Vimanika’s Launch in Mumbai 
In Pic: RanVijay (VJ), Darsheel Safary (Actor), Milind Soman (Model/Actor), and Karan Vir

Vimanika is no stranger to the hurdles faced by other other Comics initiatives, as they have so far launched only 2 sets (which includes the Intro series #0).  Their original plan was to make Vimanika’s series as a bi-monthly edition, but Karan explains that they were holding on their releases for that to be available across stands in India and other foreign locations at the same time, by bolstering their distribution network.  They appear to have achieved that feet, as their Issue #2, is slated to be released in India, US, and Europe, simultaneously.

On a final call, unlike any of its predecessors, Vimanika Comics can safely be terms as the only Comics brand which can call themselves as the “First Indian International”.  I am aware that, this statement might create ripples among die-hard Comicologists.  But save those emotions, as I have a strong case to prove the point. 

There is no doubt that Diamond, ACK, and Raj Comics, were the forerunners of Indian based Comic characters, but did they ever make a serious attempt to go global?  Let’s look at their contributions: 

  • Amar Chitra Katha (ACK), the whistle-blower inspired by Anant Pai, has now been reduced to reprints/republishing of their erstwhile stable.
  • Diamond Comics, even after boasting a superior distribution network, never really came out of the Pran Era, and still continue to target the young kids market.
  • Raj Comics, did introduce a stable of Indian Superheroes, and continue to publish their adventures.  But their long-time focus of catering to a single-language audience, and not so-creditable plot-work, have always restricted them from penetrating beyond their local base.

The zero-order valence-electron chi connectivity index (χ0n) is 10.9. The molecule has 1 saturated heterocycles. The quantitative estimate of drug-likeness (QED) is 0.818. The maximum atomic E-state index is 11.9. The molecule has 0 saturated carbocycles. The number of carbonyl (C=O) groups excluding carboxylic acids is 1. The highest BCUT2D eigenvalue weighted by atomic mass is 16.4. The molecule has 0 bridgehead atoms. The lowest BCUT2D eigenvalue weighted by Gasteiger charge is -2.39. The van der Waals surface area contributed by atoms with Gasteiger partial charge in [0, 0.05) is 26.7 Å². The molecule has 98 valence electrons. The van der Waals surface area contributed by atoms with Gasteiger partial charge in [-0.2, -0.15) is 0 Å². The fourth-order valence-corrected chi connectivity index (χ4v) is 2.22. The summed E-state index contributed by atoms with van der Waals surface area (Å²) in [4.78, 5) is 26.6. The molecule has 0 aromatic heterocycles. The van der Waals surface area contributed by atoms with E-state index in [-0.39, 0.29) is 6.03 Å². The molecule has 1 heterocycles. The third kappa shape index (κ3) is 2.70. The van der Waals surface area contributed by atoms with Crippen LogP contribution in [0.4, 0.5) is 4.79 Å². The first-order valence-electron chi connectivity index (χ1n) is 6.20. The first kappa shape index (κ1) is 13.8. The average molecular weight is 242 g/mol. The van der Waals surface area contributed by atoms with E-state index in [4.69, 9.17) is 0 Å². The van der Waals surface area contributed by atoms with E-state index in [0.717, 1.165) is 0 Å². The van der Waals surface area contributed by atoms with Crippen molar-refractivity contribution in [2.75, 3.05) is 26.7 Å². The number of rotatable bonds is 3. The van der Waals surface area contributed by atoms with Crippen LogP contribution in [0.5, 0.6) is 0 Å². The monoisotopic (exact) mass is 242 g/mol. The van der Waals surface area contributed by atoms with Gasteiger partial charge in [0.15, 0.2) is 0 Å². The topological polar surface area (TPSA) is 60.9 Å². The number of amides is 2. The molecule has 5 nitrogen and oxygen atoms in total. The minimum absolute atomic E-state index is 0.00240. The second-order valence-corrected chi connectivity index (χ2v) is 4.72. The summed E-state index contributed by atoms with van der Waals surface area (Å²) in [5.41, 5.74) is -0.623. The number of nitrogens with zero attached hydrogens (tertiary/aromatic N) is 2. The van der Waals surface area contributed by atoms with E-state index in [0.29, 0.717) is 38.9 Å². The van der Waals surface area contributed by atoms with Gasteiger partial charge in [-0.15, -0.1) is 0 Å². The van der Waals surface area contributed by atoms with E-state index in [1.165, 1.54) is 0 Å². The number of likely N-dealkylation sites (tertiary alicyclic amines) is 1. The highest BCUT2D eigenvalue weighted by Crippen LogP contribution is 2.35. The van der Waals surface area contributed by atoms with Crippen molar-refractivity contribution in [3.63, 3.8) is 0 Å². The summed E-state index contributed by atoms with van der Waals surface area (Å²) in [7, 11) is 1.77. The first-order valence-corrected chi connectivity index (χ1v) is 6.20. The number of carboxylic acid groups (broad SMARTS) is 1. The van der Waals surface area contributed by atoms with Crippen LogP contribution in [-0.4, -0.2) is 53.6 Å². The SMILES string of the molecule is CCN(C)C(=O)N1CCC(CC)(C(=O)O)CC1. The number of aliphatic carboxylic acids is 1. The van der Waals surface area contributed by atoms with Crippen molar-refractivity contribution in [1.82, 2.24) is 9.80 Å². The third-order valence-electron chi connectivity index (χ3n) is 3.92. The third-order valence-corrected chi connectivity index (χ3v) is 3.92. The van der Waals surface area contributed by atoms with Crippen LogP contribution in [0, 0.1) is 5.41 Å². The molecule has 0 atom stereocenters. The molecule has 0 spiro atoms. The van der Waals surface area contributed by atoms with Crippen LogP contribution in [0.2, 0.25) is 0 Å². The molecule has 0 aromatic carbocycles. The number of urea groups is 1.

• Virgin Comics, though the first to have really made an attempt to go international with some Indian origin, were actually controlled by Foreign authors and Creative team.  Which took the sheen out of their so called Original Indian concept.
    Then on, they went out of their initial focus, and tried to imitate Marvel and DC line of characters. The the result of which is there to see, with their present status.
    (For the starters, Virgin Comics management has now changed hands from Virgin, to its Indian visionaries, under the new brand as Liquid Comics, and their current focus seems to be holding-on with the movie rights of Sadhu and Ramayana, which was in pipelines earlier).

That brings us to the end of this post, and as a gift for those who read through this lengthy review, here is the Preview of what’s in store for you in the Issue 2 set of Vimanika, which is slated for 2009 release.  Good times are ahead us.

That brings us to the end of this post, and as a gift for those who read through this lengthy review, here is the Preview of what’s in store for you in the Issue 2 set of Vimanika, which is slated for Jan’09 release.  Thanks to Karan for providing the inputs for the synopsis exclusively to Comicology, and I am eagerly looking forward for receiving my subscription copies.

The Sixth #02: Friend or Foe - Teaser
Sixth 02 Teaser 

Follows the exploits of KV as he goes back in the memory lane during his trip to India. Does this lead to him to discover his own self or did he bargain for more than what he could asked for?

Moksha #02: The Forsaken Returns - Teaser
Moksha 02 Teaser

The Forsaken prince from the Hell returns to stake his claim and does he has anything to do with the evil wrapping around the two legends Parashurama and Hanuman?

That’s not all, Karan also adds that he is working on a special double sized issue on The Legend of the Karna, from the epic Mahabharata, scheduled for the new year.  And for those prying eyes which has noticed Dashavatar in the Launch pic, that’s their next major series in pipeline.  Indian Comic fans are in for a big treat, to say at least.

So, am I not right to call Vimanika with the anecdote of “First Indian International” ? Well, It’s for me to presume, and yours to debate; for which I would be eager to read your views, along with your thoughts about this post on the new player in Comics World.

Book Facts
Vimanika Edutainment | Price: INR 40 | Pages: 32 | Color | Size: B5 | Laminated/SoftCover